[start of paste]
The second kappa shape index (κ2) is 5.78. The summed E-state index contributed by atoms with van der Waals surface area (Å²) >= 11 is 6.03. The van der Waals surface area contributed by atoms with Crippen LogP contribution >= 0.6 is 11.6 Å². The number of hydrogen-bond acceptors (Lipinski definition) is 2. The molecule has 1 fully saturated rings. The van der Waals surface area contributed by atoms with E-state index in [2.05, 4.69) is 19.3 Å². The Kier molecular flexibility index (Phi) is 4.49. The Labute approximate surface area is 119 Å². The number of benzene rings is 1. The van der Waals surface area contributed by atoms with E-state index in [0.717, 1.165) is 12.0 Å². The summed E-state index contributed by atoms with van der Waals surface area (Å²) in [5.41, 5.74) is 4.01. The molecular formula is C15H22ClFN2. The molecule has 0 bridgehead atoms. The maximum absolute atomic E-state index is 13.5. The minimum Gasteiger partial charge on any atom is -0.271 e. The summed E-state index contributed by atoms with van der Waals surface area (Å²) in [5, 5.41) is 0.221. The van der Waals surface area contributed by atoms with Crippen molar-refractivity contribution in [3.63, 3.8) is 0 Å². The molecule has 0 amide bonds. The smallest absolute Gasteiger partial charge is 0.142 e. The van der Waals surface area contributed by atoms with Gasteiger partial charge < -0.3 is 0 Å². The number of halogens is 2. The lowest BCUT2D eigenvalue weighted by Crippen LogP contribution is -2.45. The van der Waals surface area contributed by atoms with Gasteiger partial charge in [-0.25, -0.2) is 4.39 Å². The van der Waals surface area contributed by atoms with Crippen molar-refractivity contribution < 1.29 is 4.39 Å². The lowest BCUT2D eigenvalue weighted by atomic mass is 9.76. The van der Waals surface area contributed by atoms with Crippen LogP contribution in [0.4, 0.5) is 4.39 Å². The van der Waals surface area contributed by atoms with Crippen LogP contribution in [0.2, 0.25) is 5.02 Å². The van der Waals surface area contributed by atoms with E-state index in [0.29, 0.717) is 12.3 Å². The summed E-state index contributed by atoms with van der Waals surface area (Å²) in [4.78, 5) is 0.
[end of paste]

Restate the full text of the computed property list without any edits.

The second kappa shape index (κ2) is 5.78. The summed E-state index contributed by atoms with van der Waals surface area (Å²) >= 11 is 6.03. The van der Waals surface area contributed by atoms with Crippen LogP contribution >= 0.6 is 11.6 Å². The number of hydrogen-bond acceptors (Lipinski definition) is 2. The molecule has 1 fully saturated rings. The van der Waals surface area contributed by atoms with E-state index in [2.05, 4.69) is 19.3 Å². The Kier molecular flexibility index (Phi) is 4.49. The Labute approximate surface area is 119 Å². The number of benzene rings is 1. The van der Waals surface area contributed by atoms with E-state index in [0.717, 1.165) is 12.0 Å². The summed E-state index contributed by atoms with van der Waals surface area (Å²) in [5.41, 5.74) is 4.01. The molecular formula is C15H22ClFN2. The molecule has 0 bridgehead atoms. The maximum absolute atomic E-state index is 13.5. The minimum Gasteiger partial charge on any atom is -0.271 e. The summed E-state index contributed by atoms with van der Waals surface area (Å²) in [5, 5.41) is 0.221. The van der Waals surface area contributed by atoms with Crippen molar-refractivity contribution in [3.63, 3.8) is 0 Å². The molecule has 0 amide bonds. The smallest absolute Gasteiger partial charge is 0.142 e. The van der Waals surface area contributed by atoms with Gasteiger partial charge < -0.3 is 0 Å². The number of halogens is 2. The lowest BCUT2D eigenvalue weighted by Crippen LogP contribution is -2.45. The van der Waals surface area contributed by atoms with Gasteiger partial charge in [-0.25, -0.2) is 4.39 Å². The van der Waals surface area contributed by atoms with Crippen molar-refractivity contribution < 1.29 is 4.39 Å². The lowest BCUT2D eigenvalue weighted by atomic mass is 9.76. The van der Waals surface area contributed by atoms with Crippen LogP contribution in [0.4, 0.5) is 4.39 Å². The van der Waals surface area contributed by atoms with Crippen LogP contribution in [0.2, 0.25) is 5.02 Å². The van der Waals surface area contributed by atoms with E-state index in [0.29, 0.717) is 12.3 Å². The summed E-state index contributed by atoms with van der Waals surface area (Å²) in [4.78, 5) is 0.